• Add between half to the same weight of sugar for vodka (I usually used granulated) depending on how tart the fruit is and how sweet you want the result to be. For vinegar I use ¼ to ½ the weight of sugar, if you want a very tart result you don’t need to use any sugar.
  • Then pour over about 1 ¼ -1 ½ times the volume of vodka (or white wine vinegar) as you had weight of fruit; so if you had a 750ml bottle of vodka you’d be looking to find between 500-600g of fruit.
  • Add any extras you think you’d like, a shaving of lemon peel is good with damsons or sloes. Spices are very good too especially in vinegars: raspberry and a touch of chilli or rhubarb and coriander seeds are both good.
  • Stir it all round to get as much as the sugar to dissolve as possible.
  • Close the jar and leave for a minimum of 6 weeks for vodka a week for vinegar.

Check regularly and shake to help the sugar dissolve. After the first 6 weeks test the flavour and either leave to extract more flavour or strain and bottle.

Leave the bottle to mature for a further few months minimum. It gets better with age if you can resist for long enough. For vinegars you can condense down to get a sweeter flavor by simmering gently after straining the fruit out.

Strawberries

Strawberries we picked this year

Tips for further alcoholic treat!

  • If you haven’t got a large glass jar but have a glut of fruit you need to use up quickly then put everything a big non-reactive pan, cover and then track down a jar – it’ll be fine for the first few days even weeks in a pan.
  • You can use gin instead of vodka but remember gin already contains its own aromatics so you’ll get a different flavour. Sloes and damsons work particularly well with gin.
  • If the fruit is quite hard then you need to break the skin to allow the flavours to mix – I do this by putting the fruit in a large freezer bag and bashing it a bit with the rolling pin. If you’ve stoned the fruit (or its a soft fruit) then there’s no need to do this.
  • You might want to strain through muslin or even a coffee filter before bottling if you want a really clear result. If you don’t mind sediment there’s no need to bother.
  • Be wise whom you share the vodka with; once people have tried some they’ll always be angling for another bottle!

In the end if produce is scarce for whatever reason there are always inventive ways to make a treat go a long way.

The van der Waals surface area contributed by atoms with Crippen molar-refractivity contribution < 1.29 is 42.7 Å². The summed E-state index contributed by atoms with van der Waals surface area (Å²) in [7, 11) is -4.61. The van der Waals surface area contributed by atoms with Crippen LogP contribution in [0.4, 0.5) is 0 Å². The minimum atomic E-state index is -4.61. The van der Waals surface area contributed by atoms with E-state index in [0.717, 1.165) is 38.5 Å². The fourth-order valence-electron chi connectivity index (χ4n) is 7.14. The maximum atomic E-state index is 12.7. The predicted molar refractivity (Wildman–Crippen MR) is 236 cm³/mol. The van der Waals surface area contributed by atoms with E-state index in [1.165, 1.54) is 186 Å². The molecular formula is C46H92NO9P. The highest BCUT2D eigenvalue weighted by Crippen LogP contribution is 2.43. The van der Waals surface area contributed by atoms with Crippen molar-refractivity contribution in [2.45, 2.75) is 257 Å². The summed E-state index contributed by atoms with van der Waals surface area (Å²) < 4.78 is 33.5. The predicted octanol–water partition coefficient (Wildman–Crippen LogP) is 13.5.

___________________________________________________________________________________________

Linda Williams works with small and medium business as a ‘bite-size’ general manager and right hand woman to the owner. She helps make sure projects happen and guides them through the maze of business from numbers to social media and beyond. She loves cooking and experimenting in the kitchen and is also currently learning the art of letterpress printing.

You can contact Linda on linda@brightblueskies.com

Twitter:  Business: @briteblueskies Food: @goodshoeday Design projects: @letterpresslab

LinkedIn: http://www.linkedin.com/in/goodshoeday

Facebook:  https://www.facebook.com/BriteBlueSkies      Food blog: https://www.facebook.com/withknifeandfork

 

LE POTAGER

About the author

Degree qualified Interior Designer & Garden Designer. Eco not Loco! It's definitely eclectic!

2 Responses to “Frugal Summer Treats – Linda Williams summer tips”

  1. Pat says:

    I love the recipes to make infused alcohol or vinegar from fruit. I started making my own about 5 years ago when my Montmorency cherry trees yielded 60 quarts of fruit! One tip I learned; put the fruit, vodka (and a bit of brandy) in a stainless steel pot with the sugar and bring it all to a boil. Then I cool it and pour the whole thing into glass jars to “brew” for 6 to 8 weeks. Boiling kills any resident bacteria or mold. We lost a whole batch one year because there was mold on the fruit that we couldn’t see. Nice post, wonderful recipes! Thanks for sharing.

  2. Francoise Murat says:

    Hello Pat! much thanks for taking the time to comment – waow that’s a lot of fruit – 60 quarts! Good tip too – must remember that when I next do my own – we have plums, apples, blackberries and cherries.

Leave a Reply